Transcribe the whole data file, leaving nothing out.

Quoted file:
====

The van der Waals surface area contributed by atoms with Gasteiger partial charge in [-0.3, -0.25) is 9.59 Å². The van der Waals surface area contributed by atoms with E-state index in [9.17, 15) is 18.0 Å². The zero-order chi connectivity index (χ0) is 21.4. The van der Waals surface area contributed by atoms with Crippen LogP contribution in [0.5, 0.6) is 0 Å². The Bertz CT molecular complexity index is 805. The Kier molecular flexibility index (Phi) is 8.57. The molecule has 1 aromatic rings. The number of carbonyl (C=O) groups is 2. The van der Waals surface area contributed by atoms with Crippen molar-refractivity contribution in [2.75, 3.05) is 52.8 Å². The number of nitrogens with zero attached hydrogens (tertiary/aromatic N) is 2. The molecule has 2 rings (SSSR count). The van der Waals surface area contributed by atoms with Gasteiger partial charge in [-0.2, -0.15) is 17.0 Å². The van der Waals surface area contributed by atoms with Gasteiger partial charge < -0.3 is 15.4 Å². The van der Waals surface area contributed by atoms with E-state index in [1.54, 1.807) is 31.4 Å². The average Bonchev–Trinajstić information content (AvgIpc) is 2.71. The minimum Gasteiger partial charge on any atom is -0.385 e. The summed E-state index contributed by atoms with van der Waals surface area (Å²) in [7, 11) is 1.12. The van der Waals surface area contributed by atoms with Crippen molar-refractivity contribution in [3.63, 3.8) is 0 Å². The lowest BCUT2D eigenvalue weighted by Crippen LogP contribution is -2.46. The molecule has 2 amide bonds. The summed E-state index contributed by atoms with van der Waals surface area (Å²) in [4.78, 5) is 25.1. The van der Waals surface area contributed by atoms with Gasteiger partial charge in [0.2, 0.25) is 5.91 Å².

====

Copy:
The van der Waals surface area contributed by atoms with Gasteiger partial charge in [-0.3, -0.25) is 9.59 Å². The van der Waals surface area contributed by atoms with E-state index in [9.17, 15) is 18.0 Å². The zero-order chi connectivity index (χ0) is 21.4. The van der Waals surface area contributed by atoms with Crippen LogP contribution in [0.5, 0.6) is 0 Å². The Bertz CT molecular complexity index is 805. The Kier molecular flexibility index (Phi) is 8.57. The molecule has 1 aromatic rings. The number of carbonyl (C=O) groups is 2. The van der Waals surface area contributed by atoms with Crippen molar-refractivity contribution in [2.75, 3.05) is 52.8 Å². The number of nitrogens with zero attached hydrogens (tertiary/aromatic N) is 2. The molecule has 2 rings (SSSR count). The van der Waals surface area contributed by atoms with Gasteiger partial charge in [-0.2, -0.15) is 17.0 Å². The van der Waals surface area contributed by atoms with Gasteiger partial charge < -0.3 is 15.4 Å². The van der Waals surface area contributed by atoms with E-state index in [1.54, 1.807) is 31.4 Å². The average Bonchev–Trinajstić information content (AvgIpc) is 2.71. The minimum Gasteiger partial charge on any atom is -0.385 e. The summed E-state index contributed by atoms with van der Waals surface area (Å²) in [7, 11) is 1.12. The van der Waals surface area contributed by atoms with Crippen molar-refractivity contribution in [3.63, 3.8) is 0 Å². The lowest BCUT2D eigenvalue weighted by Crippen LogP contribution is -2.46. The molecule has 2 amide bonds. The summed E-state index contributed by atoms with van der Waals surface area (Å²) in [4.78, 5) is 25.1. The van der Waals surface area contributed by atoms with Gasteiger partial charge in [0.2, 0.25) is 5.91 Å².